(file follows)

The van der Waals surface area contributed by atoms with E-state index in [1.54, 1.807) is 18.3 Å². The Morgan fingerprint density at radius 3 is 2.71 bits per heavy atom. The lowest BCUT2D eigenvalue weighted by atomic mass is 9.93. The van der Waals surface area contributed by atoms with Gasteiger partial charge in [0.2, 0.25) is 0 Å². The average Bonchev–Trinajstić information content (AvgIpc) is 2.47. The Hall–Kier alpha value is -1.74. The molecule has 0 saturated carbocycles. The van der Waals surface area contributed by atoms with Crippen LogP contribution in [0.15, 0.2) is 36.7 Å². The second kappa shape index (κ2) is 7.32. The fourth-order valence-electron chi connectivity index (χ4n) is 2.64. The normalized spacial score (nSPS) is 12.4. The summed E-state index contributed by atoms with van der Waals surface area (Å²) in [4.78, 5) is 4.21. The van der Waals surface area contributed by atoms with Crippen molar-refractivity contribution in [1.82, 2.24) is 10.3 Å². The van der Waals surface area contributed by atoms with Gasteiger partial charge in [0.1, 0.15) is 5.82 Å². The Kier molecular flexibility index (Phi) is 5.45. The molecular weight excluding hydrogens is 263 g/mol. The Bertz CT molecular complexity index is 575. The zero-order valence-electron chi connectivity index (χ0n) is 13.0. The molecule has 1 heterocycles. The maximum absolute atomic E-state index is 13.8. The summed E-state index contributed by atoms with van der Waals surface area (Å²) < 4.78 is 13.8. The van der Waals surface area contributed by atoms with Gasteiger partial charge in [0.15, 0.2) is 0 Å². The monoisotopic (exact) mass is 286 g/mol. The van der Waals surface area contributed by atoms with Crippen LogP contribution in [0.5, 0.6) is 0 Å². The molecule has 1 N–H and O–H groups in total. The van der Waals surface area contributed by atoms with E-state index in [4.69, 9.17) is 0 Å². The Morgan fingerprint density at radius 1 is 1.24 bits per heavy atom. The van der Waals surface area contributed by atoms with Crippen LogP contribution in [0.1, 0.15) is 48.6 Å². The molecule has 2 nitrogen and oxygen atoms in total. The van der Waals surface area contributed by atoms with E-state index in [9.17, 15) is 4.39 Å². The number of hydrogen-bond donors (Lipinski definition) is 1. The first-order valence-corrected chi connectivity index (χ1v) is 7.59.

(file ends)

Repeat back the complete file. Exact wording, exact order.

The van der Waals surface area contributed by atoms with E-state index in [1.54, 1.807) is 18.3 Å². The Morgan fingerprint density at radius 3 is 2.71 bits per heavy atom. The lowest BCUT2D eigenvalue weighted by atomic mass is 9.93. The van der Waals surface area contributed by atoms with Gasteiger partial charge in [0.2, 0.25) is 0 Å². The average Bonchev–Trinajstić information content (AvgIpc) is 2.47. The Hall–Kier alpha value is -1.74. The molecule has 0 saturated carbocycles. The van der Waals surface area contributed by atoms with Crippen LogP contribution in [0.15, 0.2) is 36.7 Å². The second kappa shape index (κ2) is 7.32. The fourth-order valence-electron chi connectivity index (χ4n) is 2.64. The normalized spacial score (nSPS) is 12.4. The summed E-state index contributed by atoms with van der Waals surface area (Å²) in [4.78, 5) is 4.21. The van der Waals surface area contributed by atoms with Crippen molar-refractivity contribution in [1.82, 2.24) is 10.3 Å². The van der Waals surface area contributed by atoms with Gasteiger partial charge in [0.1, 0.15) is 5.82 Å². The Kier molecular flexibility index (Phi) is 5.45. The molecular weight excluding hydrogens is 263 g/mol. The Bertz CT molecular complexity index is 575. The zero-order valence-electron chi connectivity index (χ0n) is 13.0. The molecule has 1 heterocycles. The maximum absolute atomic E-state index is 13.8. The summed E-state index contributed by atoms with van der Waals surface area (Å²) < 4.78 is 13.8. The van der Waals surface area contributed by atoms with Gasteiger partial charge in [0.15, 0.2) is 0 Å². The monoisotopic (exact) mass is 286 g/mol. The van der Waals surface area contributed by atoms with Crippen LogP contribution in [0.5, 0.6) is 0 Å². The molecule has 1 N–H and O–H groups in total. The van der Waals surface area contributed by atoms with E-state index in [4.69, 9.17) is 0 Å². The Morgan fingerprint density at radius 1 is 1.24 bits per heavy atom. The van der Waals surface area contributed by atoms with Crippen LogP contribution in [0.1, 0.15) is 48.6 Å². The molecule has 2 nitrogen and oxygen atoms in total. The van der Waals surface area contributed by atoms with E-state index in [9.17, 15) is 4.39 Å². The number of hydrogen-bond donors (Lipinski definition) is 1. The first-order valence-corrected chi connectivity index (χ1v) is 7.59.